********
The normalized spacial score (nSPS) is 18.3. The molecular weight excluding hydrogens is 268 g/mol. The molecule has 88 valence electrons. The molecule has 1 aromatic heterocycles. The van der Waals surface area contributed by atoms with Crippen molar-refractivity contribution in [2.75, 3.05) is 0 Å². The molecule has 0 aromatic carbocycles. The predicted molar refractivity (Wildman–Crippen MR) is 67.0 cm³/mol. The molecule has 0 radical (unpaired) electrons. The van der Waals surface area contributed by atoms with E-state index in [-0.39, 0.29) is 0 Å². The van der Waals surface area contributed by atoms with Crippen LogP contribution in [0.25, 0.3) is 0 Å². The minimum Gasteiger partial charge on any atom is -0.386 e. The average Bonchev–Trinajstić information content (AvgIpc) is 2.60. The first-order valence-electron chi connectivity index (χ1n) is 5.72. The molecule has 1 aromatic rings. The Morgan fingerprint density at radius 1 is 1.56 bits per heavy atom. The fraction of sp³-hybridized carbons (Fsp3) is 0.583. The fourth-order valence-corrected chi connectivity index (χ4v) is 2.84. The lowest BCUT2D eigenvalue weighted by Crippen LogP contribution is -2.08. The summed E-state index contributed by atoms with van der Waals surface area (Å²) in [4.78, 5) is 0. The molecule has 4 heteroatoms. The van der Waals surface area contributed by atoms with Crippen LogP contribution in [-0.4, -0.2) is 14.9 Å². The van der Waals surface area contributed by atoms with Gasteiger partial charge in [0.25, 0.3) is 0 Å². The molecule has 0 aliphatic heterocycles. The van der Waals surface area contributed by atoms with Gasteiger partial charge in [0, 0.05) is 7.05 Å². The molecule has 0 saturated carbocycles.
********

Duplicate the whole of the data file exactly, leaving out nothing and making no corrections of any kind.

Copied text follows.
The normalized spacial score (nSPS) is 18.3. The molecular weight excluding hydrogens is 268 g/mol. The molecule has 88 valence electrons. The molecule has 1 aromatic heterocycles. The van der Waals surface area contributed by atoms with Crippen molar-refractivity contribution in [2.75, 3.05) is 0 Å². The molecule has 0 aromatic carbocycles. The predicted molar refractivity (Wildman–Crippen MR) is 67.0 cm³/mol. The molecule has 0 radical (unpaired) electrons. The van der Waals surface area contributed by atoms with E-state index in [-0.39, 0.29) is 0 Å². The van der Waals surface area contributed by atoms with Crippen LogP contribution in [0.25, 0.3) is 0 Å². The minimum Gasteiger partial charge on any atom is -0.386 e. The average Bonchev–Trinajstić information content (AvgIpc) is 2.60. The first-order valence-electron chi connectivity index (χ1n) is 5.72. The molecule has 1 aromatic rings. The Morgan fingerprint density at radius 1 is 1.56 bits per heavy atom. The fraction of sp³-hybridized carbons (Fsp3) is 0.583. The fourth-order valence-corrected chi connectivity index (χ4v) is 2.84. The lowest BCUT2D eigenvalue weighted by Crippen LogP contribution is -2.08. The summed E-state index contributed by atoms with van der Waals surface area (Å²) in [4.78, 5) is 0. The molecule has 4 heteroatoms. The van der Waals surface area contributed by atoms with Crippen LogP contribution in [-0.4, -0.2) is 14.9 Å². The van der Waals surface area contributed by atoms with Gasteiger partial charge in [0.25, 0.3) is 0 Å². The molecule has 0 aliphatic heterocycles. The van der Waals surface area contributed by atoms with Gasteiger partial charge in [0, 0.05) is 7.05 Å². The molecule has 0 saturated carbocycles.